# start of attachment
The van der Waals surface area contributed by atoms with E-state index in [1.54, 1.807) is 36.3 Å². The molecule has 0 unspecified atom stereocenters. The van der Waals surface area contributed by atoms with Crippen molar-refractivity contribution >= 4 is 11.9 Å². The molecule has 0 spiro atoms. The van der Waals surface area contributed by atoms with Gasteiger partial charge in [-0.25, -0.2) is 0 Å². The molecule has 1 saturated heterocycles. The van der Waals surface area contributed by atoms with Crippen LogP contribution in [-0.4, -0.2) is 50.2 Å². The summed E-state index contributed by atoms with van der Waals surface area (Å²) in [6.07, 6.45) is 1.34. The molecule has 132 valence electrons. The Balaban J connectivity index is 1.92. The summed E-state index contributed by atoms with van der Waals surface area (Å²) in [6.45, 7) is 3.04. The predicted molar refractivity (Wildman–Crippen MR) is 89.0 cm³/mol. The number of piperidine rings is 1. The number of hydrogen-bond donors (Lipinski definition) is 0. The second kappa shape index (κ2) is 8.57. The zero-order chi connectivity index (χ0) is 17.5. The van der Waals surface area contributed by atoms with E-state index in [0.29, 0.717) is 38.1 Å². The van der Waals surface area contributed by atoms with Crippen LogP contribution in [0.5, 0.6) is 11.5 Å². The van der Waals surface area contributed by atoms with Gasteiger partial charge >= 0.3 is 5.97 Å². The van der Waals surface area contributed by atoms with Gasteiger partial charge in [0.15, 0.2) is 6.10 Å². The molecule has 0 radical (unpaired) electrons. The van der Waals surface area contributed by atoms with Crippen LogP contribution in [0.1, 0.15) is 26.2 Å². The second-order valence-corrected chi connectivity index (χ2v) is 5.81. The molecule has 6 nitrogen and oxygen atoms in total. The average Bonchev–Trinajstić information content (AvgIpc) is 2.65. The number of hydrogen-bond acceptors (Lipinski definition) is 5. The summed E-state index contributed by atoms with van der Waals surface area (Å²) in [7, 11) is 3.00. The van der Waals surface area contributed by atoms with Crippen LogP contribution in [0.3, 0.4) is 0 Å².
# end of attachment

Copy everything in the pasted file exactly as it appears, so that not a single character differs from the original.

The van der Waals surface area contributed by atoms with E-state index in [1.54, 1.807) is 36.3 Å². The molecule has 0 unspecified atom stereocenters. The van der Waals surface area contributed by atoms with Crippen molar-refractivity contribution >= 4 is 11.9 Å². The molecule has 0 spiro atoms. The van der Waals surface area contributed by atoms with Gasteiger partial charge in [-0.25, -0.2) is 0 Å². The molecule has 1 saturated heterocycles. The van der Waals surface area contributed by atoms with Crippen LogP contribution in [-0.4, -0.2) is 50.2 Å². The summed E-state index contributed by atoms with van der Waals surface area (Å²) in [6.07, 6.45) is 1.34. The molecule has 132 valence electrons. The Balaban J connectivity index is 1.92. The summed E-state index contributed by atoms with van der Waals surface area (Å²) in [6.45, 7) is 3.04. The predicted molar refractivity (Wildman–Crippen MR) is 89.0 cm³/mol. The number of piperidine rings is 1. The number of hydrogen-bond donors (Lipinski definition) is 0. The second kappa shape index (κ2) is 8.57. The zero-order chi connectivity index (χ0) is 17.5. The van der Waals surface area contributed by atoms with E-state index in [0.29, 0.717) is 38.1 Å². The van der Waals surface area contributed by atoms with Crippen LogP contribution in [0.5, 0.6) is 11.5 Å². The van der Waals surface area contributed by atoms with Gasteiger partial charge >= 0.3 is 5.97 Å². The van der Waals surface area contributed by atoms with Gasteiger partial charge in [0.15, 0.2) is 6.10 Å². The molecule has 0 radical (unpaired) electrons. The van der Waals surface area contributed by atoms with Crippen LogP contribution in [0.1, 0.15) is 26.2 Å². The second-order valence-corrected chi connectivity index (χ2v) is 5.81. The molecule has 6 nitrogen and oxygen atoms in total. The average Bonchev–Trinajstić information content (AvgIpc) is 2.65. The number of hydrogen-bond acceptors (Lipinski definition) is 5. The summed E-state index contributed by atoms with van der Waals surface area (Å²) in [7, 11) is 3.00. The van der Waals surface area contributed by atoms with Crippen LogP contribution in [0.3, 0.4) is 0 Å².